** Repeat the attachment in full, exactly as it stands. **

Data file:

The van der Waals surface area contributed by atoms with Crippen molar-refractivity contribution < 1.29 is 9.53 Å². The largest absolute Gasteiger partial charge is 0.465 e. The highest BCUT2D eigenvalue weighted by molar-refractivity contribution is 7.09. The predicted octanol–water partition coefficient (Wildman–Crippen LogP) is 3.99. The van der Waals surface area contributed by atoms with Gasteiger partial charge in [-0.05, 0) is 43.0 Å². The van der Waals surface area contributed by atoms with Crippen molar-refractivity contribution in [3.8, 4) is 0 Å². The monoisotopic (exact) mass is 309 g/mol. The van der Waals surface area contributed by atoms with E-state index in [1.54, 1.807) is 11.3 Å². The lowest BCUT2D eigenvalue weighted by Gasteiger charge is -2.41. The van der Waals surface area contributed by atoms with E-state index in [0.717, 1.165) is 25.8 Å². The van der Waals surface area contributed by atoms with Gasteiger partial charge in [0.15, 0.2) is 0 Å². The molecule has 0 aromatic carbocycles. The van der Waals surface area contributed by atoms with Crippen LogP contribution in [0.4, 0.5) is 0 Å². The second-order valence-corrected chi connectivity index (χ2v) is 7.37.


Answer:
The van der Waals surface area contributed by atoms with Crippen molar-refractivity contribution < 1.29 is 9.53 Å². The largest absolute Gasteiger partial charge is 0.465 e. The highest BCUT2D eigenvalue weighted by molar-refractivity contribution is 7.09. The predicted octanol–water partition coefficient (Wildman–Crippen LogP) is 3.99. The van der Waals surface area contributed by atoms with Gasteiger partial charge in [-0.05, 0) is 43.0 Å². The van der Waals surface area contributed by atoms with Crippen molar-refractivity contribution in [3.8, 4) is 0 Å². The monoisotopic (exact) mass is 309 g/mol. The van der Waals surface area contributed by atoms with E-state index in [1.54, 1.807) is 11.3 Å². The lowest BCUT2D eigenvalue weighted by Gasteiger charge is -2.41. The van der Waals surface area contributed by atoms with E-state index in [0.717, 1.165) is 25.8 Å². The van der Waals surface area contributed by atoms with Gasteiger partial charge in [0.15, 0.2) is 0 Å². The molecule has 0 aromatic carbocycles. The van der Waals surface area contributed by atoms with Crippen LogP contribution in [0.4, 0.5) is 0 Å². The second-order valence-corrected chi connectivity index (χ2v) is 7.37.